Environmental Policy

With our new life on the shore of Lake Erie, I seem to have a hard time getting back to the blog. But, to continue from last time, here’s how it went down:

It had been a beautiful wedding in a mansion that had once been owned by Andrew Carnegie, overlooking one of his favorite trout streams. I was sitting at the reception across the table from a Pennsylvania Senator’s chief aide. Our conversation was wild and wide-ranging, and since we liked many of the same things, very enjoyable. Somewhere in there, I laughingly said, concerning his Republican boss, “How can a political party jam-packed with hunters, fishermen and other passionate outdoorsmen, constantly find themselves on the wrong end of every environmental issue, every time you turn around?” Suddenly my companion turned dead serious. “They get it,” he said. “But it’s the money. They accept so much money from Big Oil and Big Business and Big Energy companies, they end up voting against the environment all the time. And it is killing us with young people.” I don’t remember the exact words of what all else he said, but he clearly expressed his frustration at knowing that money was buying votes that were clearly against the common good.

Now, we say this kind of thing all the time, “follow the money,” but here was the highest aide of a prominent Senator telling me that it was exactly the case. I don’t know really what to do to solve that problem, except to say that it may very well be that the answers to many of our pressing problems are not going to come from Washington D.C. It’s dis-heartening, because, as great organizations like Bread for the World have found, it’s a powerful venue.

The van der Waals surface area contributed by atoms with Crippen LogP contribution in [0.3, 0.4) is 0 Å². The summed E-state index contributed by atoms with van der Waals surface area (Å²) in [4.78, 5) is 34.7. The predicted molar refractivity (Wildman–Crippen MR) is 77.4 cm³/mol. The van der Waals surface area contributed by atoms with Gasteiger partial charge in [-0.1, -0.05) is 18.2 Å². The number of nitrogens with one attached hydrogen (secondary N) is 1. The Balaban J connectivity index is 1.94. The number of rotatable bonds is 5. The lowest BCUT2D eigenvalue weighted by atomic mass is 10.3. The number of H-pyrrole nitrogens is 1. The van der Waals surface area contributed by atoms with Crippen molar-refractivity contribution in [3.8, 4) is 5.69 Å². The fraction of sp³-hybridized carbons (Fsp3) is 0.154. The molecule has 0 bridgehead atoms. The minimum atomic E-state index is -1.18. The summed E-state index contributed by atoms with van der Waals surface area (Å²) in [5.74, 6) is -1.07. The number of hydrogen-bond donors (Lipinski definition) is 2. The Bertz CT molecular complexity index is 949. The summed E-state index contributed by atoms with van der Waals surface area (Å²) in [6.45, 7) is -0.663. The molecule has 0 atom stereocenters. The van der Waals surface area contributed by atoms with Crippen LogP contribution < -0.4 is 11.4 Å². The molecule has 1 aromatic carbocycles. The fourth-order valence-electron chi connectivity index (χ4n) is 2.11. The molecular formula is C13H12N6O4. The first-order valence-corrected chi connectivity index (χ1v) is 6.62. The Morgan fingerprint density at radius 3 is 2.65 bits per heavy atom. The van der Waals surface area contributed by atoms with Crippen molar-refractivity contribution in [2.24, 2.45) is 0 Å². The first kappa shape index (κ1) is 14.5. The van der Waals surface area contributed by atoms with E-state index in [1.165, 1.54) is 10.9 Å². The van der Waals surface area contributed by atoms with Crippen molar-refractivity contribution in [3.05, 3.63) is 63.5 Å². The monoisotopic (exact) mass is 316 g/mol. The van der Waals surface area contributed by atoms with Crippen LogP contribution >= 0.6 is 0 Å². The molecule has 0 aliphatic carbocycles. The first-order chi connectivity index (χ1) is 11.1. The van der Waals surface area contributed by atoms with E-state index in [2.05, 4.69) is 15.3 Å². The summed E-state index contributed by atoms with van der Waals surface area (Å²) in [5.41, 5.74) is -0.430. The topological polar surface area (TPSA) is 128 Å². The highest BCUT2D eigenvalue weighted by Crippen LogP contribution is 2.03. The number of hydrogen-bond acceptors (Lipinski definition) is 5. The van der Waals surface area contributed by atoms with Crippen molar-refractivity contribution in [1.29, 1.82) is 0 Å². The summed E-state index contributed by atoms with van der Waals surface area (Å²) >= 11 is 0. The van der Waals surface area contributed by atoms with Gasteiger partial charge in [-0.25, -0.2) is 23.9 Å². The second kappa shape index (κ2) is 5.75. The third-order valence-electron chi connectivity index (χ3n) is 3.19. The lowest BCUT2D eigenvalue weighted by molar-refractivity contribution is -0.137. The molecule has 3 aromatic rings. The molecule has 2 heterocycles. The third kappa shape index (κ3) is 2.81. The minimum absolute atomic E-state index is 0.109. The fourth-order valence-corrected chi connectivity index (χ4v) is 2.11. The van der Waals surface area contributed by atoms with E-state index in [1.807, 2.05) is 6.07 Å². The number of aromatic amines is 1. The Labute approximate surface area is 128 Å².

But I wonder if the way things get turned around are more through cultural grass-roots movements in regular neighborhoods and regular high schools and regular towns, so that there is a growing crescendo in the culture that some things are simply not acceptable, and that vibe or perspective percolates upwards to the extent that finally enough representatives believe something to be generally true in the culture that their voting simply reflects the new milieu. I don’t know, but it worked for the environmental movement, who were considered whack-jobs in the 1960s and yet now, in 2016, every single one of their major talking points is considered normative in our culture; (Of course you recycle, of course you conserve energy, of course you don’t litter, etc etc). The fact that very powerful money now works against that enlightened awareness, remains a conundrum. In the meantime, maybe teach a kid to garden and fish.

Henry Beston, writing from his farm in Maine, said this in 1948: